The six Tribal transportation case studies on the TPCB Tribal Planning Focus Area web page are:
- The Sitka Fixed-Route Bus Transit System Case Study details the partnership between the Sitka Tribe of Alaska and the City and Borough of Sitka, Alaska, to develop “the RIDE” – a bus transit system that has improved accessibility and mobility for both Tribal and non-Tribal residents.
- The Jamestown S'Klallam U.S. 101 Case Study describes the Jamestown S'Klallam Tribe's engagement with State and local agencies to develop a pedestrian tunnel under U.S. Highway 101 and a rest area at the Sequim Bay Scenic Pullout, including assistance with the National Environmental Policy Act process.
- The Ignacio Area Corridor Access Plan Case Study explains the development of a four-way partnership between the Southern Ute Indian Tribe, the Colorado DOT, La Plata County, and the town of Ignacio to implement a corridor access plan for Colorado State Highway 172 to address existing and future mobility and safety needs for all roadway users.
- The Partnerships for Active Transportation Case Study focuses on a successful collaboration between the Cherokee Nation and the city of Collinsville, Oklahoma, to improve the health of Tribal members by promoting physical activity through improvements to transportation infrastructure.
- The Haxton Way Pedestrian Pathway Project Case Study demonstrates the value of partnership between Tribal, Federal, State, and county governments through the construction of a pedestrian pathway on Tribal lands in western Washington State.
- The Shtax'Heen Roadway Improvement Project Case Study describes how the relationship between an Alaskan Tribe and the City and Borough of Wrangell (CBW), Alaska, helped both agencies collaborate to make transportation improvements that benefit both the Tribe and the city.
The Federal Highway Administration (FHWA) is committed to building more effective day-to-day working relationships among Tribes, State Departments of Transportation (DOTs), metropolitan planning organizations (MPOs), and local governments. These relationships can result in more and better transportation projects on Tribal lands and can help to streamline the project development process. To this end, FHWA's Tribal Transportation Planning website and the joint FHWA and Federal Transit Administration Transportation Planning Capacity Building (TPCB) Tribal Planning Focus Area web page provide resources for transportation professionals, both Tribal and non-Tribal, for transportation planning on Tribal lands. The Tribal Transportation Planning website offers planning modules for topics such as asset management and Tribal consultation. The TPCB Tribal Planning Focus Area web page offers Tribal news, regulations, policies, and training information, as well as a self-managed e-mail subscription service that allows users to receive regular updates. The web page also provides a series of case studies that outline noteworthy practices for the benefit of Tribes and their partners. These case studies demonstrate that partnerships between transportation agencies or local governments and Tribes can result in the successful delivery of much-needed transportation projects that benefit Tribal communities. This newsletter highlights six case studies that focus on innovative partnership practices between Tribes, State DOTs, MPOs, and other local partners, and explores two of these case studies in depth.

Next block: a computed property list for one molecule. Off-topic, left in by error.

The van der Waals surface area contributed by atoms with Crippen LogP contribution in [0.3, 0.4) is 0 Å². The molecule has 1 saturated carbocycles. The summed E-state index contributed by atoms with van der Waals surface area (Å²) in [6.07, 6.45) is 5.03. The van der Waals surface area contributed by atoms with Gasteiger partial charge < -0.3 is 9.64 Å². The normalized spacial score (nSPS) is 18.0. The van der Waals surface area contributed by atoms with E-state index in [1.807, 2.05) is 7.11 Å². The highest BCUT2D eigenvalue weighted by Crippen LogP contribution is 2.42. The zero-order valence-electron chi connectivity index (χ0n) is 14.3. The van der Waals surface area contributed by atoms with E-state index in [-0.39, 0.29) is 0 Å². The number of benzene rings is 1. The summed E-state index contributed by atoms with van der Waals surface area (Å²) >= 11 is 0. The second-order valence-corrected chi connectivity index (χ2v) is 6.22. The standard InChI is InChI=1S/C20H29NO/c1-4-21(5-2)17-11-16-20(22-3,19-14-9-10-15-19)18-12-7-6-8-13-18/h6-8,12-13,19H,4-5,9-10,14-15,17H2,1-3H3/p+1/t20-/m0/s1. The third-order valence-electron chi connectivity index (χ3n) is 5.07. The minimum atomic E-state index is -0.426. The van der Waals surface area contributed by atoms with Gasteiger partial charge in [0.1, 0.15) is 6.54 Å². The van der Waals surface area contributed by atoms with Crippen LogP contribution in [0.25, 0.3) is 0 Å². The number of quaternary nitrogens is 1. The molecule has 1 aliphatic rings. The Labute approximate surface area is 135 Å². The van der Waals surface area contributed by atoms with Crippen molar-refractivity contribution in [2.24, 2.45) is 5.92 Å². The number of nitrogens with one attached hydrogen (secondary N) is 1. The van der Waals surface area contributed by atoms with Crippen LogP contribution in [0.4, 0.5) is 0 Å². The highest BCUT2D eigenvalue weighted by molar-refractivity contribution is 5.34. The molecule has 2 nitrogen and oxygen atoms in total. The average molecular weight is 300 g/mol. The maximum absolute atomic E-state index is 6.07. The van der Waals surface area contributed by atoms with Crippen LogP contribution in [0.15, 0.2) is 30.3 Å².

An Emphasis on Partnership
Partnerships between Tribal governments and Federal, State, and local government agencies allow these entities to work together to accomplish common goals, such as the construction of a new road or expansion of a local transit system. Partnerships allow Tribes to leverage relationships with these entities to make the most of limited transportation resources and increase Tribal knowledge of the transportation planning process. These partnerships establish stronger ties and trust among the participating Governments, Tribal DOTs, State DOTs, to each entity's benefit.
The Tribal Transportation Planning website features six case studies that highlight examples where effective partnerships have facilitated efforts to improve mobility, accessibility, and livability on or near Tribal lands through new transit systems, pedestrian infrastructure investments, planning activities, and other measures. The six case studies are listed in the sidebar to the right. The Haxton Way Pedestrian Pathway Project and the Shtax'Heen Roadway Improvement Project case studies are explored below.
The Haxton Way pedestrian-bicycle trail improved pedestrian access and safety in the Lummi Nation. (Courtesy of the Lummi Nation)
The Haxton Way Pedestrian Pathway Project
Haxton Way, which traverses the Lummi Nation Reservation in western Whatcom County, Washington, provides connections between residential areas, the reservation's general store, and a major employment center. The heavily-used road was a dangerous thoroughfare for walkers and cyclists due to the lack of sidewalks and bicycle lanes. The Lummi Nation initiated the Haxton Way Pedestrian Pathway Project to improve walking and bicycling conditions along the corridor.
The Lummi Nation Planning and Public Works Department (PPWD) partnered with Whatcom County, Washington State DOT (WSDOT), the Bureau of Indian Affairs, and FHWA to develop a multi-use trail along Haxton Way to address the corridor's pedestrian and bicyclist safety issues. The partners capitalized on available funding from several sources, including Whatcom County, the Lummi Nation, the State's Pedestrian and Bicycle Safety Program, the American Recovery and Reinvestment Act (ARRA), and FHWA's Federal Lands Highway Coordinated Technology Implementation Program. The project involved the construction of a two-mile, $1.7 million paved pedestrian-bicycle trail with boardwalks, bridges, safe road crossings, and solar-powered lighting. Completed in 2010, the new trail has reduced vehicle, pedestrian, and bicycle conflicts, and has improved nonmotorized access and connectivity between employment centers, residential areas, and service providers.